The Woman Knight of Mirror Lake

Jian Hu Nu Xia Qiu Jin
2011 / 115m - China
Action, Drama
The Woman Knight of Mirror Lake poster

Whatever you do, don't discard The Woman Knight of Mirror Lake [Jian Hu Nu Xia Qiu Jin] as just another martial arts epic. Herman Yau's latest film may be firmly grounded in the martial arts genre, but there is definitely more than meets the eye here. Yau really outdid himself with this film (I'll just refer to it as Woman Knight from here on) and finally delivers a film that's on par with his potential. That alone should be reason enough to give this film the benefit of the doubt.

screen capture of The Woman Knight Of Mirror Lake

Yau is a remarkable director. He's been at it for 20 years now and he used that time to build up a commendable selection of memorable films (Ebola Syndrome, Rebellion, The Untold Story), but somehow he never really managed to deliver a properly polished product. While most of his films are definitely worth watching, they either lacks differentiating characteristics or that crucial extra layer of polish to make them truly recommendable. In the end, there was always something that held me back from truly appreciating his work.

With Woman Knight Yau finally reaches his true potential. He obviously benefited from directing the Yip Man (Ip Man, Ip Man 2) prequel, using that experience to create a more immersive historical universe and more entertaining fight sequences. But the real perk of Woman Knight is the hero of Yau's film. While female martial artists aren't exactly novel (think The Heroic Trio), this is the first time I've actually watched a film about Chinese feminism. Coupled with some impressive martial arts follies, it turns Qiu Jin into a real strong and powerful character.

Woman Knight follows the life of Qiu Jin (a real historical figure), who finds herself pondering about her life when she is accused and trialled as a revolutionary. Lengthy flashbacks give a summarized overview of Qui Jin's upbringing (educated to write and defend herself) and the events that led to her inevitable demise. Not so much a political activist as a front-runner for equal rights of women, she is deemed a political threat by the Qing empire and she's dealt with in a fitting manner.

screen capture of The Woman Knight Of Mirror Lake

Visually Woman Knight is definitely a step up from Yau's earlier films. The film can't compete with excessive big budget affairs (like Ip Man, Ye Yan or Bodyguards And Assassins) but holds its own pretty well amongst other martial arts epics. Lush sets, strong camera work (especially during the fight sequences) and proper lighting give the film a very polished feel.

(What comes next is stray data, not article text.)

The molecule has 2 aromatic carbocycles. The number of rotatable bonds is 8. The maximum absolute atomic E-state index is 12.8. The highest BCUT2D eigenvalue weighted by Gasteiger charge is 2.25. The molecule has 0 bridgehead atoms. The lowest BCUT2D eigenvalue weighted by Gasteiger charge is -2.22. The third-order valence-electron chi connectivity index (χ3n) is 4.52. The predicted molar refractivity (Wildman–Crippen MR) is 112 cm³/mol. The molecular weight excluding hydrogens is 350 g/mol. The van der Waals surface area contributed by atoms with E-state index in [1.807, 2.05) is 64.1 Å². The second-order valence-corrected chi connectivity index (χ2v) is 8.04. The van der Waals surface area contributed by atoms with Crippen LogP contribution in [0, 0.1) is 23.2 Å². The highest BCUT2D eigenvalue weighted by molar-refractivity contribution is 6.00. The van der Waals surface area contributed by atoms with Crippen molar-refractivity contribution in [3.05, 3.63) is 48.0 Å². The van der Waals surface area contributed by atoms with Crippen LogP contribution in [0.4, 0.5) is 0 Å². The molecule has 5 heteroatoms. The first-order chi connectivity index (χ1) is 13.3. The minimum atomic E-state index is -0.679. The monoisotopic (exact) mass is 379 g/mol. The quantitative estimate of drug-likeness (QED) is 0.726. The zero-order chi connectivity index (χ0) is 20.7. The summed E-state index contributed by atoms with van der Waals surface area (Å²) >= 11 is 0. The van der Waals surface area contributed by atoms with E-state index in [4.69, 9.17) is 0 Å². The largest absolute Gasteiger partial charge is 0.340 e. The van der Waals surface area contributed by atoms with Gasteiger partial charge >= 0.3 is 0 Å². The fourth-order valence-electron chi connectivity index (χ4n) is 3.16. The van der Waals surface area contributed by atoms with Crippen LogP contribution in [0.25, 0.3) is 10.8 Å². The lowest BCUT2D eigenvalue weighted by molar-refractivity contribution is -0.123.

Most of the tracks on the soundtrack are rather generic in nature, but there are a few musical pieces that transcend the genre clichés and give the film a more unique and compelling atmosphere. Not enough to praise the soundtrack as something truly special, but definitely worth mentioning as films like these are often very (very!) traditional in their choice and use of music. At least Herman Yau sets a good example for other directors.

Yi Huang is quite the revelation in Woman Knight. She picks up the role of Qiu Jin with deceptive ease and manages to give her a very natural and believable flair, even though the film is clearly a romantization of Qui Jin's real life. Huang enjoys good support from the secondary characters, Anthony Wong (a Yau regular) in particular plays a strong part in Jin's court defense. Lam Suet (another Yau regular) is also perfect as Huang's adversary.

screen capture of The Woman Knight Of Mirror Lake

In the end Herman Yau's versatility really benefits Woman Knight. His experience in exploitation cinema increases the effect of certain scenes without making them appear out of place, the fight sequences are actually some of the better ones I've seen in a while and on a dramatic level the film impresses just as much. In the process Yau lost some of his raw power, but he makes up for that with a very compelling and well-balanced film.

While this film could be perfect for Yau's international career, Woman Knight seems to be slipping by international audiences without the proper buzz. A real shame because Yau is clearly still developing himself as a director (and still getting better at it). The result is a film that neatly balances drama and martial arts entertainment and talks about something that usually deserves very little attention in Chinese/Hong Kong (action) films. Fans of Yau should expect a cleaner and less gritty adoption of his trademark style, other people should be aware that Woman Knight can be a bit more direct than other, more typical martial arts epics. Recommended.